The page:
You have to mull over this to realize and understand the analogy that Schrodinger wished to bring out. In the world of Descartes and Newton, it would have been possible to state with certainty whether the cat is alive or dead, because there no probabilities to contend with and the word “solid” meant something immutable and out there waiting for us to be perceived. However, this this entire premise completely collapses within the atom.
Schrodinger was deeply convinced that quantum physics could only be understood in the light of Human consciousness and by cutting across blurry lines between subject and the object – which has been the language of Mystics across ages and religions. In 1944, he gave a series of lectures in Trinity college, Dublin, which was later published a “what is life”. It is perhaps the first attempt by a scientist to explain the fundamentals revelation of the quantum world to a layman. It is a beautiful book and is a must read for all. The quote I reproduced in the beginning of this essay was from this book, and in my opinion demonstrates a paradigm shift in scientific thinking; and in many ways, a deep reconciliation between science and religion as well…
God bless….

Monday, February 16, 2015

Valentine’s Day - A ritual, twisted with the passage of time.

Valentine’s Day - A ritual, twisted with the passage of time.
I wanted to post this article a couple of days ago, but if I had, I may have come under heavy flak from my young and (old!!) friends, who would be quick to judge me as unromantic, judgmental and probably brand me as someone lacking in enthusiasm for cupid’s playfulness – or still worse – a spoiler of good fun, at the very least. But I have to set right a basic premise here, If only to lend credibility, or an authentic meaning to a day which all of us have come to celebrate as Valentine’s Day.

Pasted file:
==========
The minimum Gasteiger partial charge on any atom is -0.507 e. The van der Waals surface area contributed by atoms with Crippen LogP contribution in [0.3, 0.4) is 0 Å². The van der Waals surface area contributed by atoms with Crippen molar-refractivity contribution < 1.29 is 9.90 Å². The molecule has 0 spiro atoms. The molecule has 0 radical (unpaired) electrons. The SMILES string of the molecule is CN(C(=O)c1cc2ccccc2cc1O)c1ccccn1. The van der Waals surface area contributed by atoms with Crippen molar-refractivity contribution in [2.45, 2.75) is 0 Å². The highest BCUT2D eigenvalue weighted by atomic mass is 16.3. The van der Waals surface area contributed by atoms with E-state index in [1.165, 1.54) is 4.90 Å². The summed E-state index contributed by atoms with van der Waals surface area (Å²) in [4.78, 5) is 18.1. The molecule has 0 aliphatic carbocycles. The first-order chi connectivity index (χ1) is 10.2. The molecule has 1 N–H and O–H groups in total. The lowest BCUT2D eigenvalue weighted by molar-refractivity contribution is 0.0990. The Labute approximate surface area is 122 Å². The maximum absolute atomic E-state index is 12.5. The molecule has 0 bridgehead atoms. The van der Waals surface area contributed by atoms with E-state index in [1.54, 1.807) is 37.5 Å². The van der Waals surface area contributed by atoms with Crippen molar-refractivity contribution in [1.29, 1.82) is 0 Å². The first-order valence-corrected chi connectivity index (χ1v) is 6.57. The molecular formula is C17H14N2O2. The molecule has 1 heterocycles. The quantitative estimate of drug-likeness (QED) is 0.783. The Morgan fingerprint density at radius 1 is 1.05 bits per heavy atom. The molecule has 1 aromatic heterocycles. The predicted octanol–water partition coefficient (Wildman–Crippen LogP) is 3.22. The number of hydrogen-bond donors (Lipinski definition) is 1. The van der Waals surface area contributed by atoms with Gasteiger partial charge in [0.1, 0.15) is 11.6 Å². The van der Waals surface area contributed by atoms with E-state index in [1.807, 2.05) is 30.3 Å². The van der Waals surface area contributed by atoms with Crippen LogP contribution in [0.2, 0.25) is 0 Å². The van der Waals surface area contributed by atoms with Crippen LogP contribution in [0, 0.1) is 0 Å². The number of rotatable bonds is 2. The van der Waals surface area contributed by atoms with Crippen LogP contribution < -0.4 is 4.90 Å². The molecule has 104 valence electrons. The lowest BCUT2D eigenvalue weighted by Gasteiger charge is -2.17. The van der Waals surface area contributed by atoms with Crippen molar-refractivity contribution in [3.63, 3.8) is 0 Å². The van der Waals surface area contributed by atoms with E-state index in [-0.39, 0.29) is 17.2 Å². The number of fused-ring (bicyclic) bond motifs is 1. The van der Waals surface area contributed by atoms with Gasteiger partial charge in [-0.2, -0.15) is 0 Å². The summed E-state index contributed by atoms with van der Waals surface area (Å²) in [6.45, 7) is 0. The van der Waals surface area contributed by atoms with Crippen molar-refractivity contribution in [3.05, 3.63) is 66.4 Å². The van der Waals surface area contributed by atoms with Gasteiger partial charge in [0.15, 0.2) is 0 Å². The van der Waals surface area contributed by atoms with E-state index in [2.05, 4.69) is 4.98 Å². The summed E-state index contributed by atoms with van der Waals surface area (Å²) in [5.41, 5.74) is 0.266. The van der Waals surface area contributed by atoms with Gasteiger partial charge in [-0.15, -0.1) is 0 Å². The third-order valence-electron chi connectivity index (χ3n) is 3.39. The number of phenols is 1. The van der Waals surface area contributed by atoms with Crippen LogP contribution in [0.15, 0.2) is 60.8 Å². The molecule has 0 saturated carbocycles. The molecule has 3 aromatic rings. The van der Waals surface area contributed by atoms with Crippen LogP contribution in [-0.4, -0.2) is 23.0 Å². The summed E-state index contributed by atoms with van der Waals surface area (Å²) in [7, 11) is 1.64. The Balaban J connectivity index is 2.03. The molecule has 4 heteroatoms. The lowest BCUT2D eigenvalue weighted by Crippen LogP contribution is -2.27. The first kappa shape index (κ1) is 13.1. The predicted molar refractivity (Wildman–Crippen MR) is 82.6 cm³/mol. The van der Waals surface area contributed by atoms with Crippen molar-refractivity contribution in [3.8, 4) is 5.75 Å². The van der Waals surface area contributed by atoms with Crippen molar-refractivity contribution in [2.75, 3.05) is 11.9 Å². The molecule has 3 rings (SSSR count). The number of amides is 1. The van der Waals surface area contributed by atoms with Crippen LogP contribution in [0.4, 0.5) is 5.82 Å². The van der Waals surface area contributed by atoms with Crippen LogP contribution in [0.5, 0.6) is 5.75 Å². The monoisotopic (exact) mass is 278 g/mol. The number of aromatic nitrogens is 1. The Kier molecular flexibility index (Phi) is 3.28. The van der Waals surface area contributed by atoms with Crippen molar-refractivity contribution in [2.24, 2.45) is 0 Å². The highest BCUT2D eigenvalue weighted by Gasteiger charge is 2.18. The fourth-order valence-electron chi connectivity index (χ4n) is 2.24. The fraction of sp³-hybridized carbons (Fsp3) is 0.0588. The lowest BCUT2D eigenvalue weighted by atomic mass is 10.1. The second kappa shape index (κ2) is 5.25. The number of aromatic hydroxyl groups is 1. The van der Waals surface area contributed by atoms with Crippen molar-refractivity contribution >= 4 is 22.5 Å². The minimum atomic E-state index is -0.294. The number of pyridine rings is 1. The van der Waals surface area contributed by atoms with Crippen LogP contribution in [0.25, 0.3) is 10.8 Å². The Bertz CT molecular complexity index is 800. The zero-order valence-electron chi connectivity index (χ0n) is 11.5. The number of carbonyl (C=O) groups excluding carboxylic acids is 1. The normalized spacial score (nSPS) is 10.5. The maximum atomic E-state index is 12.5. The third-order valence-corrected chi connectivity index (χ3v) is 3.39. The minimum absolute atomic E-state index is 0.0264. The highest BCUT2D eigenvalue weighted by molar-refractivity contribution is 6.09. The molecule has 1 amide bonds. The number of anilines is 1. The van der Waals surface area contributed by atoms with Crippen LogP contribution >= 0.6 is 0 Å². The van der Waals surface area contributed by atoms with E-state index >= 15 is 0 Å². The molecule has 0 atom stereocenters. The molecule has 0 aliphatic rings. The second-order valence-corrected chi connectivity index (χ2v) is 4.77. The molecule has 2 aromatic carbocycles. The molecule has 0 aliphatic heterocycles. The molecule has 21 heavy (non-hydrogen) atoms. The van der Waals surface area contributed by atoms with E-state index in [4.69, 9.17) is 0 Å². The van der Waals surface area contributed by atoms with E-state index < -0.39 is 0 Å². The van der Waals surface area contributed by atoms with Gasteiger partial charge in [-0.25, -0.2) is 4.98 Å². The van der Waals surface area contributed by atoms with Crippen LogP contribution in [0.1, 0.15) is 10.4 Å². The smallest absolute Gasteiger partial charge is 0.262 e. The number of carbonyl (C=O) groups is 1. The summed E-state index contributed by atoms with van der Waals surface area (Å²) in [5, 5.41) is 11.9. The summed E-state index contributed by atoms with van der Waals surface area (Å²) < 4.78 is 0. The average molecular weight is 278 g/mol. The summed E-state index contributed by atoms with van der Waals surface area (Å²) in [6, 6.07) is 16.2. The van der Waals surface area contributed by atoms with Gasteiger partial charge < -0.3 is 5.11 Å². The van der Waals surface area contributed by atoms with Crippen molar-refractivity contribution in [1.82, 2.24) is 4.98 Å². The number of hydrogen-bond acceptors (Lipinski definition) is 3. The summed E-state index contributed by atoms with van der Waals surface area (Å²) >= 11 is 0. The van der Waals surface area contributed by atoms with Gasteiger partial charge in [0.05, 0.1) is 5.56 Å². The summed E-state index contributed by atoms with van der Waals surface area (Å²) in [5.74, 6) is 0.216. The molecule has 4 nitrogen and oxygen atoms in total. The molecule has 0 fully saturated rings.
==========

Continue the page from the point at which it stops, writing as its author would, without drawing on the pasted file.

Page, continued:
In all the holidays that crowd a western year, most of them find their relevance in Christian theology; and the few others like “Mother’s day” or “Father’s day” are merely matters of social convenience and nothing more; and the remaining are political in nature. What stands as an odd ball out in this series of premeditated holidays is the curious veneration of Romanticism and “love” on the fourteenth of February each year? Now, common sense dictates that commemorating a day for a specific kind of celebration in society must have a historical, cultural, social, religious or political justification, otherwise it becomes a meaningless symbol that one might as well do without. I have been student of comparative religions and theology for some time now; and when I seek to trace the cause for Valentine’s Day, I seem to be quickly reaching a cul-de-sac. Historically, there seems to be absolutely no creditable reason for declaring this day in honor of any saint. And moreover, it seems to have its origin in a rather grotesque, or If may say, bizarre sequence of events that happened at the dawn of Christianity, which in the passage of time have come to assume a completely different complexion. I have to explain myself here: